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Windows 10 Will Soon Run Edge In a Virtual Machine To Keep You Safe

Slashdot -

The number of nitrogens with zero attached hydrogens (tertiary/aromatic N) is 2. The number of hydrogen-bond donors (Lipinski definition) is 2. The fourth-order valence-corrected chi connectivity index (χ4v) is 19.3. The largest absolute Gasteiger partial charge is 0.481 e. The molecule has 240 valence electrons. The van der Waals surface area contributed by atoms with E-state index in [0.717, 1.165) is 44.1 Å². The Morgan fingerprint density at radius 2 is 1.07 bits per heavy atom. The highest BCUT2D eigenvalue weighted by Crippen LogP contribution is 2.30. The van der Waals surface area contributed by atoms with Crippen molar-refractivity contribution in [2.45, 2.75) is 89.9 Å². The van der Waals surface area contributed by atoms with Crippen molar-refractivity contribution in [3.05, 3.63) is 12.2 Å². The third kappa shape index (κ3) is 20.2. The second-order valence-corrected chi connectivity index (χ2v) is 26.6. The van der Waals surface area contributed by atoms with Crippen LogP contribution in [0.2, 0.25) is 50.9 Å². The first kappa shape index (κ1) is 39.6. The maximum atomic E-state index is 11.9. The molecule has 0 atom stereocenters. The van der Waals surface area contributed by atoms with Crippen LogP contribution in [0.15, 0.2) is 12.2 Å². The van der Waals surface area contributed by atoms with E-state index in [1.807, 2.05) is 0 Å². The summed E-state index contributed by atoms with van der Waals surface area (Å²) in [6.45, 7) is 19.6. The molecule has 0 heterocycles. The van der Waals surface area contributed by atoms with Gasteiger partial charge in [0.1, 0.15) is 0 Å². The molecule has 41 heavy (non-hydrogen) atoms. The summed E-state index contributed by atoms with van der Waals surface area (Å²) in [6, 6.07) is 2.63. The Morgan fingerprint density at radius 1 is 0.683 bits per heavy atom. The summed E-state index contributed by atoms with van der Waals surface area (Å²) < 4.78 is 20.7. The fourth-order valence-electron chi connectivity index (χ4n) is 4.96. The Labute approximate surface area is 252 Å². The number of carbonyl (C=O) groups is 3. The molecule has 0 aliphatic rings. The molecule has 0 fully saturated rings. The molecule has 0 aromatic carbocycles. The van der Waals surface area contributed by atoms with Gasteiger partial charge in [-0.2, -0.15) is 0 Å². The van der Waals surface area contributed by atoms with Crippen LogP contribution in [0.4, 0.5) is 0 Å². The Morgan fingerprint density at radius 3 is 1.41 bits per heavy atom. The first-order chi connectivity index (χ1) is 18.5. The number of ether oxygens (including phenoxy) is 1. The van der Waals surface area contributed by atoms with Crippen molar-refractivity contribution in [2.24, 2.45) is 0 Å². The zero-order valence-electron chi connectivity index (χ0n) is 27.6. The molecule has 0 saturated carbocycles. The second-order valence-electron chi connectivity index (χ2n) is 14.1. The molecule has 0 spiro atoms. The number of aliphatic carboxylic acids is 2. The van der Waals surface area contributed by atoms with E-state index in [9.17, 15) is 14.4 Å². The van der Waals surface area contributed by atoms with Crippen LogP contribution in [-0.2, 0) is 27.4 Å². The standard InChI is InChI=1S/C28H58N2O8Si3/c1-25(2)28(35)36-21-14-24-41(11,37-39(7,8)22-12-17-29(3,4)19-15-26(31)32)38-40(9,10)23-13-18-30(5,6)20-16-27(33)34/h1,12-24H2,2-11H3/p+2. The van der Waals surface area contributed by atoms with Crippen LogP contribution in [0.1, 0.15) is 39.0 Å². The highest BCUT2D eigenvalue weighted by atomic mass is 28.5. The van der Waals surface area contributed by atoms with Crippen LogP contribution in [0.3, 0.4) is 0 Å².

An anonymous reader quotes a report from Ars Technica: Microsoft has announced that the next major update to Windows 10 will run its Edge browser in a lightweight virtual machine. Running the update in a virtual machine will make exploiting the browser and attacking the operating system or compromising user data more challenging. Called Windows Defender Application Guard for Microsoft Edge, the new capability builds on the virtual machine-based security that was first introduced last summer in Windows 10. Windows 10's Virtualization Based Security (VBS) uses small virtual machines and the Hyper-V hypervisor to isolate certain critical data and processes from the rest of the system. The most important of these is Credential Guard, which stores network credentials and password hashes in an isolated virtual machine. This isolation prevents the popular MimiKatz tool from harvesting those password hashes. In turn, it also prevents a hacker from breaking into one machine and then using stolen credentials to spread to other machines on the same network. Credential Guard's virtual machine is very small and lightweight, running only a relatively simple process to manage credentials. Application Guard will go much further by running large parts of the Edge browser within a virtual machine. This virtual machine won't, however, need a full operating system running inside it -- just a minimal set of Windows features required to run the browser. Because Application Guard is running in a virtual machine it will have a much higher barrier between it and the host platform. It can't see other processes, it can't access local storage, it can't access any other installed applications, and, critically, it can't attack the kernel of the host system. In its first iteration, Application Guard will only be available for Edge. Microsoft won't provide an API or let other applications use it. As with other VBS features, Application Guard will also only be available to users of Windows 10 Enterprise, with administrative control through group policies. Administrators will be able to mark some sites as trusted, and those sites won't use the virtual machine. Admins also be able to control whether untrusted sites can use the clipboard or print.